Archive for January, 2011

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Thoughts on American Idol: Audition Week 1, Part 2

January 21, 2011

Original Image From Wikipedia

Note: I am not a fan of the audition rounds on American Idol. I find the pace too fast, the montages inane, and the freakshows not that funny. Then again, I concede the audition rounds are the favorite parts of the show for a lot of people, specifically for the unintentional comedy. I try to keep up with the many contestants, but often it isn’t until the top 24 where I really feel like I can start picking favorites and diving into the contestants’ onstage personalities.

  • The judges’ intro: aaaaaannnnnnddddd Steven Tyler is still acting like a douchebag.
  • It wouldn’t be a New Orleans audition without Seacrest forced into some “Ah gay-ron-tee” patois.
  • This musician Jordan could have potential. He rocks the keyboard and I liked his interaction with his 6 year old student. To top it off, his double-time audition had some pop to it. That said, “Over The Rainbow” is another one of those audition songs that I feel like 1000 or so people trot out and I roll my eyes when someone sings it.
  • During Sarah’s audition, on the subject of her lips: “Steven, are you part of her family?” You know Randy, Steven Tyler has been touring a lot since the late 70s. Aside from that, I really liked her fashion sense and her smoky voice.
  • I was really feeling Jovany’s singing (and his suit!). I can’t remember the last contestant to come audition singing en Español. I hope he makes the top 12 and does more of this.
  • I hope Dave, the 16 year old with the big red hair and beard makes it through. His big hair and high voice remind me of Claudio Sanchez from Coheed and Cambria and that would be cool to see on TV. He did crack his voice a few times during his audition, and hopefully he will get over that soon lest I lose patience with him like I lost patience with Sanjaya Malakar.
  • Oh man, Gabriel: With his 70s haircut, striped shirt, acoustic guitar, and shit-eating grin, I want to punch this guy before he plays a note. Then he starts singing “Bad Romance,” and he hit a lot of the notes. The man sounded great! It was like Adam Lambert went all astral projection and took over Lee DeWyze’s body. It’s a pity the judges blocked him on song choice, because he performance style was a total surprise – down home on the outside, glam on the inside. I would have followed that.
  • I know the K-Fed lookalike was shown during the horror show reel and that guy was just a trainwreck, but seriously, I would like to see rappers audition and make it through the show. They have country weeks on the show, it’s only fair.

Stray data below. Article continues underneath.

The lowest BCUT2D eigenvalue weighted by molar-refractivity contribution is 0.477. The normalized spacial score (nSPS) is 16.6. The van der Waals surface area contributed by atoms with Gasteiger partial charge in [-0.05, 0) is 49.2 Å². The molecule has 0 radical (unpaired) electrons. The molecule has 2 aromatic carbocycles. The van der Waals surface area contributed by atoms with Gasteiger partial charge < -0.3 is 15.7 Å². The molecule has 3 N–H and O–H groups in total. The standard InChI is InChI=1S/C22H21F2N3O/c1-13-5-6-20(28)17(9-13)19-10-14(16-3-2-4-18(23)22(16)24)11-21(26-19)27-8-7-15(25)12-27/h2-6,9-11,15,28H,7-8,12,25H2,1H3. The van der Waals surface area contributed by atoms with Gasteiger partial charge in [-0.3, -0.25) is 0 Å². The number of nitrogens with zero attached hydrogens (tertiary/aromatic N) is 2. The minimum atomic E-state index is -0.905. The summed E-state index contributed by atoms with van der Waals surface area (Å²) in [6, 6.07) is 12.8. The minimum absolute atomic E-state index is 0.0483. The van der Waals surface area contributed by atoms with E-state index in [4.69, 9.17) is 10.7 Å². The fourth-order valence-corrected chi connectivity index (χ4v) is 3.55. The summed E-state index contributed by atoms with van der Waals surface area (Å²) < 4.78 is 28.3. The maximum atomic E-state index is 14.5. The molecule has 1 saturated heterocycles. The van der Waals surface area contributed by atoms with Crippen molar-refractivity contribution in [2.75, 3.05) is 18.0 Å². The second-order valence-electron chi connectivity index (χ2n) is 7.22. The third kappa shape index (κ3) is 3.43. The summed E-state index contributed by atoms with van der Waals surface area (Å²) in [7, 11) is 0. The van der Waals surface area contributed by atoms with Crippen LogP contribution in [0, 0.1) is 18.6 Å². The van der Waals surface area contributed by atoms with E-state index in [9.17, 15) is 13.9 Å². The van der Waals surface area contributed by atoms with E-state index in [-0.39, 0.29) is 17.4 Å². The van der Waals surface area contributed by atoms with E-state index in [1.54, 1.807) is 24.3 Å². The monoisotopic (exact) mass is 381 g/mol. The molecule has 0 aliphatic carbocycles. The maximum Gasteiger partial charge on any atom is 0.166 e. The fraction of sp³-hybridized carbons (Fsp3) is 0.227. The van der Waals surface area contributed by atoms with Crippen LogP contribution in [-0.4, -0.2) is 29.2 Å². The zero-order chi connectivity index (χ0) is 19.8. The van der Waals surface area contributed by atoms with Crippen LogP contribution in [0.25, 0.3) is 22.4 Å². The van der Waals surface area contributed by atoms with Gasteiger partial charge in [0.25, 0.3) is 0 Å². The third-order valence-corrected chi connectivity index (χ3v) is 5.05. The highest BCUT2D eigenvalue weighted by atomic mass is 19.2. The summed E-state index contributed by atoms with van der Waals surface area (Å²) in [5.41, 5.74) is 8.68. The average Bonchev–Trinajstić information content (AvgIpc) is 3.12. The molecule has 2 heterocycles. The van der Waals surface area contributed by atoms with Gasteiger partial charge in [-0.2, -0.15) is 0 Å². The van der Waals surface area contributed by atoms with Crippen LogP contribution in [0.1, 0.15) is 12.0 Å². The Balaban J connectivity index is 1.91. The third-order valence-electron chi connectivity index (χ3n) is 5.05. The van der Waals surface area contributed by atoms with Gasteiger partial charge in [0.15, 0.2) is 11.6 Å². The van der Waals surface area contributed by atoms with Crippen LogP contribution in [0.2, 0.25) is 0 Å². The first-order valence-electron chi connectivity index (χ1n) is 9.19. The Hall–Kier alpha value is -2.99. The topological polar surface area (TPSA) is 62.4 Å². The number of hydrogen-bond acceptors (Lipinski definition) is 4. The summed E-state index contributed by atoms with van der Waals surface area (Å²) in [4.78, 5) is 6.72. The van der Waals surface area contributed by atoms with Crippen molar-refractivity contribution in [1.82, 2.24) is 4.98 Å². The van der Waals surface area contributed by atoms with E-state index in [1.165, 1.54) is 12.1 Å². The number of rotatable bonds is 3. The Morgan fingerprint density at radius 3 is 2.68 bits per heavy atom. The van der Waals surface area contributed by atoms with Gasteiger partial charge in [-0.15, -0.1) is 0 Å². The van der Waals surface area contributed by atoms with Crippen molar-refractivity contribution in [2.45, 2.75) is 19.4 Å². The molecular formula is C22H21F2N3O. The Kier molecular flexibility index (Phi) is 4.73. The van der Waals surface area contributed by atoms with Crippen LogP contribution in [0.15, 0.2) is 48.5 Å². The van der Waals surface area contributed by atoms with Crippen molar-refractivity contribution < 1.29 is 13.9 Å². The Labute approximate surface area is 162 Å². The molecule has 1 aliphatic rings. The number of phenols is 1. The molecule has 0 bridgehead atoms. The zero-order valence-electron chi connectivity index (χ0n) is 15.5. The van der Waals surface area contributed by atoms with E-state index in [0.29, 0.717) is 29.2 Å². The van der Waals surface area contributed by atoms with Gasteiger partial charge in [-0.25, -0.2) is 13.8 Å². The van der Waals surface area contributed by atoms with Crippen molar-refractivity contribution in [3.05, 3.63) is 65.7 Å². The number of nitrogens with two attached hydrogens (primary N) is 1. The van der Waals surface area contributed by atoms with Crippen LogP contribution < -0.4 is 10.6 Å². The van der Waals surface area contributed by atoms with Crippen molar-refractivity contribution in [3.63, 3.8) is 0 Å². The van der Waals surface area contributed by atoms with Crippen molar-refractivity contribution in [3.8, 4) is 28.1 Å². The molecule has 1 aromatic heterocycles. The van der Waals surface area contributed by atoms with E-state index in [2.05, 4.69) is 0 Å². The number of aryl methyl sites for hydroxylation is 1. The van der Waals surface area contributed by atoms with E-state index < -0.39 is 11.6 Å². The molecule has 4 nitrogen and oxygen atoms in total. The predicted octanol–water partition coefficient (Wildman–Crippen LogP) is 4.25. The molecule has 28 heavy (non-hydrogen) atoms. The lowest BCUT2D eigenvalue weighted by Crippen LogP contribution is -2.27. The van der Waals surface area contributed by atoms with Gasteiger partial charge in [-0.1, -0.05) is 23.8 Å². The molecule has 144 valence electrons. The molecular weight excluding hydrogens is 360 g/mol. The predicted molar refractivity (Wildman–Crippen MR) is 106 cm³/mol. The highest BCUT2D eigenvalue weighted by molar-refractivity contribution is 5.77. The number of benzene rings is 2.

• Idol Camp?
  • So when Randy started telling off an off-key contestant, he began to use many of the same Cowellisms, especially “Really, it was awful, really.” He is really taking charge of that top spot.
  • 15 year old Jacee sang in this high, “balls haven’t quite dropped” voice that made me want to yell at the judges – “Make him sing ‘Baby’!” Could he be the American Bieber that the show’s producers were dreaming of when they lowered the minimum age to 15?
  • Since this was only an hour-long episode, there weren’t too many contestants that horrified or annoyed me. I feel like most of the contestants they let through were at least mildly interesting or entertaining. Good episode.
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Thoughts on American Idol: Audition Week 1, Part 1

January 20, 2011

Original image from Wikipedia

Note: This is a new thing for me. I have watched American Idol for a few years (seasons 1, 5, 6, 8 and 9), and I’d like to throw my opinion into the mix. I watch these episodes on my DVR and review them as soon as I can watch them.

  • I predict that this will be the last season of American Idol. I think Fox wants this show to go out with 10 seasons and I think that it wants to buy time until Simon Cowell can port X-Factor over to the States. The show’s ratings have been dropping over the past few years, it has had trouble holding onto its judges, and fratty-looking white guys with guitars have won the past three years. If there isn’t a turnaround with the talent and show themes, I predict a cancellation.
  • I’ve held a few factory jobs, both as an hourly worker and as part of management, and one of the things I’ve found is that to have an appreciation of your job, it helps to know how it fits into the greater process. I bring this up because I’ve read a write-up or two that say the “cattle call” auditions and the actual “judge auditions” are separate. They would have to be. There’s no way those three judges can judge thousands of people. Instead, only a few hundred people make it to the judging rounds. The show’s producers cut thousands during the “cattle calls,” but that is never shown. The show is edited to make it look like it all happens over the course of two or three days. It’s so deceitful. I’m not saying they have to show the producers going through every contestant. Just acknowledge that it exists and that they pass both the stars and the freaks for ratings.
  • Kathy brought up a good point this past summer: the original judging panel had a producer (Randy Jackson), a singer (Paula Abdul), and an executive (Simon Cowell). This dynamic worked because you had judges who had worked with singers, marketed singers, and found commercial success singing. Each brought a different perspective to their critiques. While Steven Tyler and Jennifer Lopez may look for different things in singers, they both come from performance backgrounds. Jimmy Iovine, not Steven Tyler, should have been the third or fourth judge. Leave the “mentoring” to the guest celebrities.